"We are currently assessing options to meet the requirement for future SHORAD GBAD[short-range air defense, ground-based air defense]," an MoD spokeswomaen said.
The BMC4I system will be "linked to the FLAADS(L) [future local area air defense system (land)] missile and launcher. This includes coupling to G-AMB ([Giraffe-Agile Multibeam] radars," she said.
The spokeswomaen said it was not possible to say yet exactly when the Falklands system would enter service, as the project, which is fully funded, is only in only its assessment phase.
However, she was able to give some other key milestones for the project.
"Invitation to negotiate for the BMC4I system is forecast for summer 2015 and contract award is expected in summer 2016," she said.
"Our overall military posture in the South Atlantic is based on regular assessments of the threat and the Falkland Islands remain well-defended." she said.
Industry executives said the limited number of LEAPP systems delivered may be the reason the MoD is pursuing a further procurement for the Falklands.
Richard Muir, the business development director at the Lockheed Martin UK Ampthill site, which leads the LEAPP work, said the system could provide air-space management and surveillance from five5 kilometers to significantly beyond 100 kilometers.
"The range of LEAPP is only limited by the radar," he said.
Despite LEAPP only coming into service only in the last few months, the MoD spokeswomaen said the BMC4I element of the system would be competed rather than just tacked on to the end of the LEAPP contract.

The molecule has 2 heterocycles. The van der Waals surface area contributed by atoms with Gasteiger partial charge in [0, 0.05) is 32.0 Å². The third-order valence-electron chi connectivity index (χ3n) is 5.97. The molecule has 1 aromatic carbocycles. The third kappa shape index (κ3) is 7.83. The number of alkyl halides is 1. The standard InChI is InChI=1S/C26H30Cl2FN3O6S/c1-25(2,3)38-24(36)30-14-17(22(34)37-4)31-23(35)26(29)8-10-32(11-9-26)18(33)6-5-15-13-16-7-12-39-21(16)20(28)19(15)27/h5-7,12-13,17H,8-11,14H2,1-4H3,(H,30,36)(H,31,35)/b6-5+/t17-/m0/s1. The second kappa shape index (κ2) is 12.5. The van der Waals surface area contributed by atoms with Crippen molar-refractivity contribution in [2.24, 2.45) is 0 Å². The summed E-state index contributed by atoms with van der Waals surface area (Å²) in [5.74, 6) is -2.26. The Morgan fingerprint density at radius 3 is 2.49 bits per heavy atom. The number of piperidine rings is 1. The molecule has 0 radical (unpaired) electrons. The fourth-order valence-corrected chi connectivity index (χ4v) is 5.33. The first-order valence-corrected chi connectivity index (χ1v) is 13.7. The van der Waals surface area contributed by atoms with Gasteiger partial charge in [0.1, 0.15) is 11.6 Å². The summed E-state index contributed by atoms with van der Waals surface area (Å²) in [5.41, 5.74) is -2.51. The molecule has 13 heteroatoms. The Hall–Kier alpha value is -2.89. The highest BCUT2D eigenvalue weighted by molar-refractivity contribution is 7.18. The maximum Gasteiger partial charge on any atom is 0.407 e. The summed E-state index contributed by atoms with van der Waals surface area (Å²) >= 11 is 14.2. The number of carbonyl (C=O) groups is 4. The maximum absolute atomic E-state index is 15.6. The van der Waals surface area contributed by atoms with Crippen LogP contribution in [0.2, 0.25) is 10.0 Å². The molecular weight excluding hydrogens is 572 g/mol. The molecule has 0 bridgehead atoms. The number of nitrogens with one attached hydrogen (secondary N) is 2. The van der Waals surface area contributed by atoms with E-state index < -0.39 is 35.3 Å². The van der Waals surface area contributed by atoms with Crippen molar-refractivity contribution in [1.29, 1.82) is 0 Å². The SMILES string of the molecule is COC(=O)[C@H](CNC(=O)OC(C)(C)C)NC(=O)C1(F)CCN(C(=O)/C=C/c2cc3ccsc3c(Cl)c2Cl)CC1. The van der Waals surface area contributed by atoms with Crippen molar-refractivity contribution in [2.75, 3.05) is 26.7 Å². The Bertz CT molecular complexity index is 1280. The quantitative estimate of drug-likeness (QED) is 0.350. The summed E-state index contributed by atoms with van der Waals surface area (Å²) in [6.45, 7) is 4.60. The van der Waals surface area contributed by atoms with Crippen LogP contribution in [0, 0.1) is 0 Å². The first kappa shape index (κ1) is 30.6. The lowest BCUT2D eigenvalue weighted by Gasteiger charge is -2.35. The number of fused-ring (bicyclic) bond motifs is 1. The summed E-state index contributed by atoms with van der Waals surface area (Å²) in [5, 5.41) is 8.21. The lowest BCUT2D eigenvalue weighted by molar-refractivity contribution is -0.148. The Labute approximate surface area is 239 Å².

FLAADS(L) and the Saab-supplied Giraffe are mandated though.
Certainly, Lockheed Martin UK will bid. Other possible contenders include MBDA and Saab.
That's due to change around the end of the decade though.
The MoD spokeswomaen revealed the ministry had signed a demonstration and manufacture deal with MBDA in late December for a replacement of the Rapier, which is known as FLAADS(L).
The land weapon is a derivative of the missile company's common anti-air modular missile; a naval version known as Sea Ceptor, which uses the same missile, has already been ordered for Royal Navy Type 23 frigates.
Argentina's neighbor, Brazil, and New Zealand have also ordered the naval weapon system.
The British effort to bolster its air defense capabilities on the South Atlantic islands comes as Argentina continues efforts to find a way of updating an Air Force that which is pretty much flying the same aircraft as it did when it attacked the Falklands.
The financially hard-pressed Argentineans have made several attempts to buy second-hand combat jets, such as like the Mirage 2000, without success.
Recently, Buenos Aires signaled interest in acquiring Saab Gripen NG fighters from a production line being set up in Brazil.
That came to nothing after the UK government warned they would block any sale by refusing to approve the export of the substantial amount of British technology used in the fighter.
Although media reports that the Argentineans are were now looking at the Su-24 have been denied by Buenos Aires, analysts in the UK said an eventual purchase of a credible combat jet could alter the balance of power in the South Atlantic.